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for Valeria's flight, but fear of being suspected as the cause of it forbade his accompanying her. Nothing could exceed the consternation of the count and countess when she was missed; the most diligent search was made for her, but in vain; and grieved as D'Rosonio was at her loss, he was doubly so from the fear that her flight would injure the countess's health. Neither D'Rosonio nor his Maria had the slightest suspicion of Montalva, who remained at the castle for some days after Valeria left it.
From the castle, he returned to Naples; and stopped there for some time before he ventured to join Valeria, whom he had placed in a retired situation some miles distant from thence; callous as his heart was, he felt shocked and surprised at the alteration which so short a time had made in the victim of his arts; her hollow eye, for ever dimmed by tears; her pallid cheek, from whence the rose of youth and health had van. ished; spoke volumes of reproaches,
though her tongue uttered none. It wanted yet some months to that time, which Valeria so much dreaded; but though Montalva saw her frequently, he did not again mention the performance of his promise, and every day diminished her faith in his word; slowly, and reluctantly, did she acknowledge to her own heart, the unworthiness of a man, who spite of reason, she still loved; and as the time of her becoming a mother approached, the idea of what would be the future destiny of herself and her in fant, almost distracted her.
At last the moment to which she looked forward with so much terror arrived; and she gave birth to a lovely girl. Oh, nature, how sweet is thy power over the heart of a mother! all that the unfortunate Valeria had suffered, all that she might suffer, was forgotten, when she pressed her babe to her bosom, and wetted its little face with tears of delight.
Montalva was at Naples, when the ac
couchement of Valeria took place, and nearly a month elaspsed before he saw her; but what a revolution had that time created in the mind of Valeria; the birth of her child had opened to her a source of happiness, the most unhoped for; she was never tired of caressing it, of gazing on its little features, and tracing in them her own likeness, and that of Montalva. Of his making her his wife, she did not now retain a hope, but she had determined on a plan that would, she thought, meet with his approbation; and she longed impatiently for his return that she might communicate it to him.
Montalva's resolution in respect to the future destination of Valeria, had long been fixed; and he purposely refrained from seeing her 'till he thought she had regained sufficient strength to hear her fate without danger to her life; as soon as he thought that was the case, he resolved to lose no time in announcing to her his determination.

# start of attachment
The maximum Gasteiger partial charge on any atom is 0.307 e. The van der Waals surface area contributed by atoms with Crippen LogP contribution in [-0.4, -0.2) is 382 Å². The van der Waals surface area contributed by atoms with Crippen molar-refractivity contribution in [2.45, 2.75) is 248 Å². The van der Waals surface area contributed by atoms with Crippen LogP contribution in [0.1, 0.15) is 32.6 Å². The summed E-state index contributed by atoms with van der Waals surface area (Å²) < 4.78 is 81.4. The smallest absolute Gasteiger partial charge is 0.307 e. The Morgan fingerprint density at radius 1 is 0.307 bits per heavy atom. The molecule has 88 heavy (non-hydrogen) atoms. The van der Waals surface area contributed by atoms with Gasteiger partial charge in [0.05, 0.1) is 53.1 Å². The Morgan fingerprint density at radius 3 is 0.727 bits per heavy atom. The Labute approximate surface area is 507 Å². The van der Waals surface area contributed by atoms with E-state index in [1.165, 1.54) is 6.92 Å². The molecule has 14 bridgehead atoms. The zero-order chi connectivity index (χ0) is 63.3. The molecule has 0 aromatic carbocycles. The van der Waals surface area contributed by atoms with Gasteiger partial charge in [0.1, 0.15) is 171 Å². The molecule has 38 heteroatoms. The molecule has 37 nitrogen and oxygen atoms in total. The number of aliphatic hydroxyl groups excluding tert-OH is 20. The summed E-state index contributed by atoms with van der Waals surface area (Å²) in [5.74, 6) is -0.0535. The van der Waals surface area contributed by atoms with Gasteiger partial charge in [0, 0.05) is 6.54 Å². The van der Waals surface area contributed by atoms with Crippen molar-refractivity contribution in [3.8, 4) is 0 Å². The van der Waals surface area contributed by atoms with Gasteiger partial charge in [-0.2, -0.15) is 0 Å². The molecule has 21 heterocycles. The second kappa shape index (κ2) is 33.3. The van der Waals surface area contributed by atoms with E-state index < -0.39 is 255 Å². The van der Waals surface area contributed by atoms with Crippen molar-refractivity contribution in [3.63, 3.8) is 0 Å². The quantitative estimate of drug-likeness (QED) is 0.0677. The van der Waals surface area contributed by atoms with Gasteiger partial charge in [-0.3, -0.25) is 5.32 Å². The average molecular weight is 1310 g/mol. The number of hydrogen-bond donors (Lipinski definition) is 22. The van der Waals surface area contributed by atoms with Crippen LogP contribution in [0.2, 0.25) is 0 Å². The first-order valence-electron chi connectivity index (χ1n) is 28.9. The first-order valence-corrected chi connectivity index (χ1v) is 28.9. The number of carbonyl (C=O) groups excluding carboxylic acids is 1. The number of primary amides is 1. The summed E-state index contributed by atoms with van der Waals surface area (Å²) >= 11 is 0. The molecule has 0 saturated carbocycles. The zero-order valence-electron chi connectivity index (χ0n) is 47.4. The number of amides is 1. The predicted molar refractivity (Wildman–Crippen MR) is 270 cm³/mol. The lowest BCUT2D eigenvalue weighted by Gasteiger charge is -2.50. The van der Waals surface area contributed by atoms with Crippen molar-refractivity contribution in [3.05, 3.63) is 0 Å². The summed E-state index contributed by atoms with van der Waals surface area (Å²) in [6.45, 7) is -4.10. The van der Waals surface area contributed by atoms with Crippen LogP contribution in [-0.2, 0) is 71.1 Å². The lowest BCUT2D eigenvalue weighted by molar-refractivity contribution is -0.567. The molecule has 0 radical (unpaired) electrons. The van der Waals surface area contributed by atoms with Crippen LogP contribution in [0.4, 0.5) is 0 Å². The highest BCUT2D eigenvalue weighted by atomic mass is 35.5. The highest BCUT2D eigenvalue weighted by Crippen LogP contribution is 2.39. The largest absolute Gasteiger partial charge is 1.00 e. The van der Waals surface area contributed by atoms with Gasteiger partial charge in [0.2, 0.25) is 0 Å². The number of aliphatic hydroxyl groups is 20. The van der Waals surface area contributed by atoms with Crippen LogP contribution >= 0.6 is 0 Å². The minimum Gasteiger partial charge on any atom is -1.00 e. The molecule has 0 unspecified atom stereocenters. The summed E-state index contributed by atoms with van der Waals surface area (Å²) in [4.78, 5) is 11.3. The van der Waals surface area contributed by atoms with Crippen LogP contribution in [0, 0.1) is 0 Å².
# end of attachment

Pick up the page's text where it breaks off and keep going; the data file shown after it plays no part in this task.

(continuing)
. He found her, with her infant in her arms; she presented it to him, and he coldly kissed its cheek." I have much to say to you Valeria, (cried he); will you dismiss your child, and hear me?" His words and still more the manner in which they were uttered fell like a bolt of ice upon the heart of Valeria; she gave the infant to her attendant, who left the room, and Montalva proceeded.
"I have unfortunately, Valeria, injured my estate, which was never large, by some youthful errors, and I have not at this time the means to support a wife in the manner which my rank demands; this is the only excuse I have to offer, for the non-performance of my promise to you; but it is an excuse which when you reflect upon the miseries that attend a union where prudence is not consulted, you will, I think admit the justice of.” He paused, but Valeria replied not, and he continued. "After what has passed, there is but one step which you can take with propriety; but one safe and
honourable asylum, to which you can resort; a convent."
"A convent! exclaimed Valeria; what then becomes of my child?” "I will see that it is properly taken care of," cried Montalva.
"Oh! no, no, (said Valeria), never will I consent to part with my babe; I can remain in obscurity; I had determined to do so; you have nothing, indeed you have not, to apprehend from me; but I will lose my life sooner than my child."
The emotion of Valeria, for a moment staggered the cruel resolution which Montalva had formed; but it was only for a moment.
"Check these wild emotions Valeria, (said he sternly); every consideration of reason and prudence, calls imperiously upon you to part with the infant, whom it would be madness to keep."
The tears, the distraction of the unfortunate Valeria, could not prevent her child being torn from her arms, and for